Back on the trail we have to cross this bridge at some point. It helps us to cross the connection of Autiojärvi with Tiilikkajärvi.


Take some time on the bridge for the scenery.


As you can see, autumn colors start end of August. Nature has to start preparing for the long cold winter.


The cottage that you pass, is a rental cottage. The hike took place in 2011, some changes happend in the rental of cottages from the Wild North (cottage rental of forest authorities). So I hope it is still open for rental.


Not much further we suddenly come on a huge farmground still with cottages that remained. One of them is a Open Day Hut. It means it is open for the people that pass by to have a rest or to take shelter. Staying overnight is not the purpose but in emergency cases permitted.


Inside the hut you will find again information about the area. I liked the place.img_7212


Check out the things that are pieces of a tiny exhibition. As stated at the beginning here close to the hut people made iron from ore that was a deposite of iron oxyd in the sea.


I found the area really idyllic like in an old film on TV.


As I thought the hike would be a little too short, I added that triangle loop in the north that you can find on the map. Trails here are quite straight forward.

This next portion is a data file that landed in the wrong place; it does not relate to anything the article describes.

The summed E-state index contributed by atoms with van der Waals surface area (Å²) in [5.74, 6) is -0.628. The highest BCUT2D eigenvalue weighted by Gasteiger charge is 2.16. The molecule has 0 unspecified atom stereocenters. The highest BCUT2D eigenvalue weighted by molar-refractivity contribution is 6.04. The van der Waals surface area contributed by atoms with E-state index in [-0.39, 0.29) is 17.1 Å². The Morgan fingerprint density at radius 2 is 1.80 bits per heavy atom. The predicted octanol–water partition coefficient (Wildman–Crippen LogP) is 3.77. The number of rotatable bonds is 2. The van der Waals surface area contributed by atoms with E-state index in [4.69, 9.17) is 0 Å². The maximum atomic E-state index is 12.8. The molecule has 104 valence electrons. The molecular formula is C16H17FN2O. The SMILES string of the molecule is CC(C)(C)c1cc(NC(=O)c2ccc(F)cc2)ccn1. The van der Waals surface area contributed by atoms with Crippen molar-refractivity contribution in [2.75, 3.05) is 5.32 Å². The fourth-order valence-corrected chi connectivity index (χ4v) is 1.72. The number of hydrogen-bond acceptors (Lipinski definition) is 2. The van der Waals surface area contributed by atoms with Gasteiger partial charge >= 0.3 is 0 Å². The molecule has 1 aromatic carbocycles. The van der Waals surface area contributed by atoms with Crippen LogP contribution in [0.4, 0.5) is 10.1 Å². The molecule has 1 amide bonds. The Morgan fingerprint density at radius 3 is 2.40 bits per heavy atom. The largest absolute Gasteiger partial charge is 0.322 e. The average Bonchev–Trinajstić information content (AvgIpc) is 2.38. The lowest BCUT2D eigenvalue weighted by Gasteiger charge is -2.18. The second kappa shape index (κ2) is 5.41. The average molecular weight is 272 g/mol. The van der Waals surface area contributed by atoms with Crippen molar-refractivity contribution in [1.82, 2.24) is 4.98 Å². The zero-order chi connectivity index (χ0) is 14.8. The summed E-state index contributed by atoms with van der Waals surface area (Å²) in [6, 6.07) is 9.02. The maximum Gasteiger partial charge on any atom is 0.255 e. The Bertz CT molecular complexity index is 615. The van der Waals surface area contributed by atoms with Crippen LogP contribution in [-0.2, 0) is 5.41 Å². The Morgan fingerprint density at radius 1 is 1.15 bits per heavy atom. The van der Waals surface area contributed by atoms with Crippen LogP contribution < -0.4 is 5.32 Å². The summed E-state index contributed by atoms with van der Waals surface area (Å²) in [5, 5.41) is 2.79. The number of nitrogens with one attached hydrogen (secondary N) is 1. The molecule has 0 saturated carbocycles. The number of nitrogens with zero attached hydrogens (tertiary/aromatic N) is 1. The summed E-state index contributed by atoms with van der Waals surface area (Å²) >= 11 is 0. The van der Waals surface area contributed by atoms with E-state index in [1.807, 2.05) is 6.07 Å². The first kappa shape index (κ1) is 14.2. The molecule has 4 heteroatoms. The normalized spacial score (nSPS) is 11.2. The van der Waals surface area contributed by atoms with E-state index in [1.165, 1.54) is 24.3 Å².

Nevertheless always something to see 🙂


Often it is good to keep an eye on the ground…


… while still admiring the landscape.


During the time I mostly come to Finland it is mushroom time, but dont eat the following.


Well, I conclude this blogentry with the beauty of wetland shortly before returning back to the trail head.I have to say, it is a very nice hike and fully recommend it.


Please follow this link to the webpage of the forest authorities page about Tiilikkajärvi Nationalpark. Another window will open…



Möhkö Ironwork Ruins

At my stay in Petkeljärvi I saw during a look at the Visitor Center that there is some ruins and environment of a former iron works in nearby Möhkö. So after putting together my things and a beautiful hike I drove the short way to Möhkö. Here I found ruins of melting furnaces and a still in shape historic industry environment including the owners Mansion. Much is put into a museum and you can walk around to get an impression of this areas history.